Under the influence of Malthus's law of population growth: Darwin eschews the statistical techniques of Aldolphe Quetelet

In the epigraph, Fisher is blaming two generations of theoretical biologists, from Darwin on, for ignoring Quetelet's statistical techniques and hence harboring confusions about evolution and natural selection. He is right to imply that Darwin and his contemporaries were aware of the core of Quetelet's work. Quetelet's seminal monograph, Sur L'homme, was widely discussed in Darwin's academic circles. We know that Darwin owned a copy (Schweber 1977). More importantly, we have in Darwin's notebooks two entries referring to Quetelet's work on the cause of a large-scale global phenomenon where each year more boys were born than girls. The first entry is written sometime between April and July 1838. Darwin writes "Find out from the Statistical Society—where M. Quetelet has published his laws about sexes relative to age of Marriages" (C 268, Barrett et al., 1987, p. 324). The second is written sometime after October 16, 1838: "In the Atheneum Numbers 406, 407, 409, Quetelet papers are given, & I think facts there mentioned about proportion of sexes, at birth & causes" (Ibid, p. 379). So, even if Darwin did not read Sur L'homme directly it is likely (though not certain) that he read its review in the Atheneum. There is no doubt that Darwin eventually became familiar with Quetelet's work in statistics. The smoking gun is an essay that Darwin writes in 1874, entitled, "On the Males and Complemental Males of Certain Cirripedes, and on Rudimentary Structures" where he discusses Quetelet's laws of variation.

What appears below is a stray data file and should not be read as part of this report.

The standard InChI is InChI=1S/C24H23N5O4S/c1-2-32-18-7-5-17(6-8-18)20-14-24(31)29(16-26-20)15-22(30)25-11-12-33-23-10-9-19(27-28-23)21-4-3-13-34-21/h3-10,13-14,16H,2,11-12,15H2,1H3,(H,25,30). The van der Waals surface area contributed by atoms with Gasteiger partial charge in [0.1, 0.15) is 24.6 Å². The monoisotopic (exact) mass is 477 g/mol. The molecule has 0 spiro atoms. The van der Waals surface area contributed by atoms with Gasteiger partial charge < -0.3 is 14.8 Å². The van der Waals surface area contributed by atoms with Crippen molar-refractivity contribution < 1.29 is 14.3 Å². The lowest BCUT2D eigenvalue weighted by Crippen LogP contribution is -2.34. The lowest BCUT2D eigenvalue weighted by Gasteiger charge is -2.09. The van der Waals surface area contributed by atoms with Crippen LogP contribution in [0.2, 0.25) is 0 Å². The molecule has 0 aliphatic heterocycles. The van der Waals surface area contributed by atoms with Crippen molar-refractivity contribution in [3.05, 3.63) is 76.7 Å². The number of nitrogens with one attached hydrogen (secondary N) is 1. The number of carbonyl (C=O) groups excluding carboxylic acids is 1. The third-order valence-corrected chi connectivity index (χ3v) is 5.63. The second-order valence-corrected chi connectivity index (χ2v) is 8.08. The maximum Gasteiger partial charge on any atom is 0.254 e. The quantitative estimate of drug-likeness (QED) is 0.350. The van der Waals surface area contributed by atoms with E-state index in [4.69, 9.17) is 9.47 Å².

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DOI 10.1016/j.shpsc.2006.12.002
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References found in this work BETA
John Hedley Brooke (2003). 8 Darwin and Victorian Christianity. In J. Hodges & Gregory Radick (eds.), The Cambridge Companion to Darwin. Cambridge University Press
Silvan S. Schweber (1977). The Origin of the "Origin" Revisited. Journal of the History of Biology 10 (2):229 - 316.

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